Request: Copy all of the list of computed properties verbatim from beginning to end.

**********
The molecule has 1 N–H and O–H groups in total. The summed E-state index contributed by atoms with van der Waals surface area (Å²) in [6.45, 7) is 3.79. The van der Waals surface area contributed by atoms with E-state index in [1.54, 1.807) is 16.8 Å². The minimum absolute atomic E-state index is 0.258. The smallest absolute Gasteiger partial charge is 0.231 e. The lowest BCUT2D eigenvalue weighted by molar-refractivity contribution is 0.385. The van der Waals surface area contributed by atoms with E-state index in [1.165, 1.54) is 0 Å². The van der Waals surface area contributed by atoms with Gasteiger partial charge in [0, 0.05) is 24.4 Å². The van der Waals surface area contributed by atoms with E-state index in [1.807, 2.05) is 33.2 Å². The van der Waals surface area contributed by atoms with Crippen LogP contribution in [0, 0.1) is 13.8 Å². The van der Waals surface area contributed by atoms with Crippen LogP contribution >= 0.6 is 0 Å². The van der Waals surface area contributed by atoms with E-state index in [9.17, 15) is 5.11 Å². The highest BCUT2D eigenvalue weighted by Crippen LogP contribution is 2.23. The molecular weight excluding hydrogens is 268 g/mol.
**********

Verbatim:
The molecule has 1 N–H and O–H groups in total. The summed E-state index contributed by atoms with van der Waals surface area (Å²) in [6.45, 7) is 3.79. The van der Waals surface area contributed by atoms with E-state index in [1.54, 1.807) is 16.8 Å². The minimum absolute atomic E-state index is 0.258. The smallest absolute Gasteiger partial charge is 0.231 e. The lowest BCUT2D eigenvalue weighted by molar-refractivity contribution is 0.385. The van der Waals surface area contributed by atoms with E-state index in [1.165, 1.54) is 0 Å². The van der Waals surface area contributed by atoms with Gasteiger partial charge in [0, 0.05) is 24.4 Å². The van der Waals surface area contributed by atoms with E-state index in [1.807, 2.05) is 33.2 Å². The van der Waals surface area contributed by atoms with Crippen LogP contribution in [0, 0.1) is 13.8 Å². The van der Waals surface area contributed by atoms with Crippen LogP contribution >= 0.6 is 0 Å². The van der Waals surface area contributed by atoms with E-state index in [9.17, 15) is 5.11 Å². The highest BCUT2D eigenvalue weighted by Crippen LogP contribution is 2.23. The molecular weight excluding hydrogens is 268 g/mol.